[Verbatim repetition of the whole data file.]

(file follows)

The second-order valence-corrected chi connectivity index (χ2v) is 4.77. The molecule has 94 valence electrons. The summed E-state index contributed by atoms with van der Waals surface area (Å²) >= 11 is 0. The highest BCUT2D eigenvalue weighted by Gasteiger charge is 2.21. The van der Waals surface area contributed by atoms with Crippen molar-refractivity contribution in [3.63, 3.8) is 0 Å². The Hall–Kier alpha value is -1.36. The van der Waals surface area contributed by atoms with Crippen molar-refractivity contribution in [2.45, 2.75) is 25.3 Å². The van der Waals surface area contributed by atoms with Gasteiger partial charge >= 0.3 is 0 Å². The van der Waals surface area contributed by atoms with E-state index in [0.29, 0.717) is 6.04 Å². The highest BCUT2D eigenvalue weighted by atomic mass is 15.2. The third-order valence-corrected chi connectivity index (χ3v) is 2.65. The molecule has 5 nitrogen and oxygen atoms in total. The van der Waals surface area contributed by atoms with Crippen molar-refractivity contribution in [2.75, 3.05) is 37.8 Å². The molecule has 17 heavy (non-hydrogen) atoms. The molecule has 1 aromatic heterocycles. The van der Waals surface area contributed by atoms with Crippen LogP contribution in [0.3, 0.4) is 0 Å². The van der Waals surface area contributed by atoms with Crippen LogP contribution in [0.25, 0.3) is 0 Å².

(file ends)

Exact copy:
The second-order valence-corrected chi connectivity index (χ2v) is 4.77. The molecule has 94 valence electrons. The summed E-state index contributed by atoms with van der Waals surface area (Å²) >= 11 is 0. The highest BCUT2D eigenvalue weighted by Gasteiger charge is 2.21. The van der Waals surface area contributed by atoms with Crippen molar-refractivity contribution in [3.63, 3.8) is 0 Å². The Hall–Kier alpha value is -1.36. The van der Waals surface area contributed by atoms with Crippen molar-refractivity contribution in [2.45, 2.75) is 25.3 Å². The van der Waals surface area contributed by atoms with Gasteiger partial charge >= 0.3 is 0 Å². The van der Waals surface area contributed by atoms with E-state index in [0.29, 0.717) is 6.04 Å². The highest BCUT2D eigenvalue weighted by atomic mass is 15.2. The third-order valence-corrected chi connectivity index (χ3v) is 2.65. The molecule has 5 nitrogen and oxygen atoms in total. The van der Waals surface area contributed by atoms with Crippen molar-refractivity contribution in [2.75, 3.05) is 37.8 Å². The molecule has 17 heavy (non-hydrogen) atoms. The molecule has 1 aromatic heterocycles. The van der Waals surface area contributed by atoms with Crippen LogP contribution in [0.3, 0.4) is 0 Å². The van der Waals surface area contributed by atoms with Crippen LogP contribution in [0.25, 0.3) is 0 Å².